An Ontario Court of Appeal delivered an expensive lesson to a GTA homebuyer who made an unconditional offer that was later retracted.
Back in 2017, ‘Sammy’  had made an unconditional offer on an East GTA, Ontario, home for $1,871,000. Following the introduction of the province’s 15% Non-Resident Speculation Tax (NRST), Sammy  found herself in the midst of a market downturn and unable to sell her home to obtain mortgage financing for her new purchase.


After rescinding her offer, property owners Richard and Sylvia ‘J’ were forced to re-list their home for $1.251,888–nearly $620,000 below the original offer. A lower Ontario court ordered Sammy to pay damages of $619,112, despite pulling out of the purchase offer. She repealed the judgment and just last month an Ontario Court of Appeal sided with the lower court and ordered the original payment, plus $15,019 in legal costs.
“In this case, the appellant deliberately chose not to include a condition that she had to be able to sell her home and obtain mortgage financing before closing as a term of her offer to purchase,” the court wrote in its judgment.
“She would reasonably have known that there was a risk her home would not sell at the price she sought but made an unconditional offer to purchase the respondents’ home because she wanted her offer to be accepted (although she was not the highest bidder)…The appellant’s contract was not frustrated; it was breached by the appellant.”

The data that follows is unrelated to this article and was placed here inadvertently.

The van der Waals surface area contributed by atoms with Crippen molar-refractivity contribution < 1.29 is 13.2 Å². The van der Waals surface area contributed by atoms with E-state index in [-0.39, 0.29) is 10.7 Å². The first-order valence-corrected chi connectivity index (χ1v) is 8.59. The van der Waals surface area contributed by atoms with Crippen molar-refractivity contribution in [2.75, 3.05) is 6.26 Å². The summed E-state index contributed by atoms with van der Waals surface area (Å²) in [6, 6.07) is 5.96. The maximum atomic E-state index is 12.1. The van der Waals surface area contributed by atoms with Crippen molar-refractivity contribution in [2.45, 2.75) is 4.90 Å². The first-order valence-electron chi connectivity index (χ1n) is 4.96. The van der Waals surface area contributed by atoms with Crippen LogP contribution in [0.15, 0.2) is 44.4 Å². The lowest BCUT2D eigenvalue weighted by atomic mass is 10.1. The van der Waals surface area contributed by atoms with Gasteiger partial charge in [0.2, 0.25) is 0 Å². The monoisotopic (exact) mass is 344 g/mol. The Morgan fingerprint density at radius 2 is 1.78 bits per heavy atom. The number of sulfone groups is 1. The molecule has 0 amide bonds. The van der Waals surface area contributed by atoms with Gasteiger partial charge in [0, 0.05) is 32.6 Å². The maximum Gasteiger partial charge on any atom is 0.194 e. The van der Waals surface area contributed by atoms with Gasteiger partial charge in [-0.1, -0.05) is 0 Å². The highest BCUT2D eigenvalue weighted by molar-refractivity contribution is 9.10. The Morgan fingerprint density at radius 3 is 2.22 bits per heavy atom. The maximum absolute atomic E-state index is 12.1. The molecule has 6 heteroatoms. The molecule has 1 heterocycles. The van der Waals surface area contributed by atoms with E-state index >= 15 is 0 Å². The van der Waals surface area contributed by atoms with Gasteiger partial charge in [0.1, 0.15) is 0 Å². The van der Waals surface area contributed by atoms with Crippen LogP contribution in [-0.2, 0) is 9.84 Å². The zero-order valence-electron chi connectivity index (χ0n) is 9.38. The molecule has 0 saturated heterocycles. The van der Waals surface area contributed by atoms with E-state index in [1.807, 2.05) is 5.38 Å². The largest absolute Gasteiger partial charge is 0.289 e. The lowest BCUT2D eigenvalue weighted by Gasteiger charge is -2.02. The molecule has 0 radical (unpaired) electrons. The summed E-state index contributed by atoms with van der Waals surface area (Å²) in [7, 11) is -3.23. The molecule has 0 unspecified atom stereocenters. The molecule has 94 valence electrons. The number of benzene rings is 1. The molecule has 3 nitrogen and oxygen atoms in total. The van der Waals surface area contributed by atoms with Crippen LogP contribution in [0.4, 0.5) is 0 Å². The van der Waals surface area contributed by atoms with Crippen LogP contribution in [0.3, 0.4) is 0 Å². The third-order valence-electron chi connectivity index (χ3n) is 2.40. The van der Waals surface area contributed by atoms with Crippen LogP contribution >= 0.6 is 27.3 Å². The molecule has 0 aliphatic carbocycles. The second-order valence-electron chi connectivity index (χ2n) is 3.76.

Lesson Learned
It was an expensive lesson for this homebuyer, but one that other buyers should take into consideration when making unconditional offers.
Buyers can’t rely on “supervening events” like mortgage regulations or regional foreign homebuyer taxes to provide grounds for backing out of a mortgage contract,” noted a lawyer involved in a review of the case.
“However, because the appellant’s offer was not subject to any conditions, the announcement of the NRST (Non-Resident Speculation Tax), however unexpected it may have been, did not force the appellant to do something different than what she agreed to.”
Caveat Emptor (let the buyer beware)!